Rooting Out Corruption: The Korean Investigation System and the Role of Prosecutors

Soonam Kim
Former Prosecutor General of the Republic of Korea

Soonam Kim talk poster

September 12, 2018

In sixty years, Korea went from being one of the poorest countries in the world to one of the wealthiest--part of the trillion dollar club. The fight to root out corruption is a key factor in achieving economic growth by ensuring fair competition. Soonam Kim discussed how Korean prosecutors have investigated and eliminated corruption in Korean society. View photos.


2017 Events


Precarious Equilibrium: East Asian Power Dynamics and the Question of Peace in Korea

October 20, 2017

Together with the Korea Institute for National Unification, the Center held an all-day conference exploring the Korean Question from a balance of power perspective. Participants included Bradley Babson, Bowdoin College; Kuyoun Chung, KINU; John Delury, Yonsei University; Alexis Dudden, University of Connecticut; Henri Féron '16, Center for Korean Legal Studies at Columbia Law School; Kyu-Chang Lee, KINU; Terence Roehrig, U.S. Naval War College; Jeong-Ho Roh '88, Center for Korean Legal Studies at Columbia Law School; and Chang-Seok Yang, Ignis Community.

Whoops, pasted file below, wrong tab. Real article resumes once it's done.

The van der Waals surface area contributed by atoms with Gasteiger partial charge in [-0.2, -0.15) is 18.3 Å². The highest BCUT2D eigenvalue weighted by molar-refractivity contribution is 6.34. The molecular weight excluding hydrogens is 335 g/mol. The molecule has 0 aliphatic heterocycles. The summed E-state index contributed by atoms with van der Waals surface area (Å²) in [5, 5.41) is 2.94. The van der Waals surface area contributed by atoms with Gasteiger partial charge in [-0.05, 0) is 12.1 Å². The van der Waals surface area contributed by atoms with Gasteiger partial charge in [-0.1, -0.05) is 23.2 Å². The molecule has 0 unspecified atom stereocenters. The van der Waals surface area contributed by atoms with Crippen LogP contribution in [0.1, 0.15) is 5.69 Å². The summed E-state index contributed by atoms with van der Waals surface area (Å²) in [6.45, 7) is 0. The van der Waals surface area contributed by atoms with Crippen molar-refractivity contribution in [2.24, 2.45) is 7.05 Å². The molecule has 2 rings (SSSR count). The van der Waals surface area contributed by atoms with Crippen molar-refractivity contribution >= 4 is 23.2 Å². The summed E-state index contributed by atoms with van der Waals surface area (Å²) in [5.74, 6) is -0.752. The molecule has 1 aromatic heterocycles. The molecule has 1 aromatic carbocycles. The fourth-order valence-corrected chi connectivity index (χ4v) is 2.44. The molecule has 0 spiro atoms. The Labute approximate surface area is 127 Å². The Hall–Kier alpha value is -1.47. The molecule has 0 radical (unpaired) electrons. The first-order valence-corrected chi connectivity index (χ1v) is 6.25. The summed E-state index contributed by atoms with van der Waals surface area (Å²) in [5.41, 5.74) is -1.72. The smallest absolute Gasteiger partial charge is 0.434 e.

Columbia-KIOST Joint Project on International Dispute Resolution

October 13, 2017

Together with the Korea Institute for Ocean Science and Technology (KIOST), the Center held an all-day conference on international dispute resolution with a focus on issues related to optional exceptions to compulsory jurisdiction under UNCLOS and the implications of the Philippines v. China merits award. 


Japan at the Crossroads: The Constitutional Debate and the Korea Factor

Professor Alexis Dudden
University of Connecticut

Poster advertising Dudden talk

November 10, 2017

There are deep divisions within Japanese society over possible constitutional changes, most pressingly the redefinition of Article 9’s proscription against waging war abroad. In the mix, ideas about North and South Korea inform Japan’s debate in significant ways—not only in terms of Japan's military posture but also other critical issues such as the reach of the state and official reflection on the nation’s past history. Professor Dudden spoke about the ways in which Korea continues to be a necessary foil in Japanese discussions about Japan with topics as diverse as ICBMs to surviving victims of Japan’s colonial and wartime era.

Poster for Kim Ki-jung talk

A New Vision for Peace on the Korean Peninsula

Professor Ki-Jung Kim
Yonsei University

November 13, 2017

The Korean Peninsula is today on the brink of war. The rapid acceleration of North Korea's nuclear weapons development is destabilizing the precarious Armistice Agreement that suspended armed conflict between the Koreas and their allies in 1953. This represents an existential problem for South Korea, which would be first in the line of nuclear fire if hostilities broke out.  Professor Kim explained the Moon administration's search for a new mechanism to ensure peace endures on the Korean Peninsula.

Poster for Ambassador Cho event

Korea's Multilateral Diplomacy: Challenges and Vision

His Excellency Cho Tae-yul
Permanent Representative of the ROK to the United Nations

April 18, 2017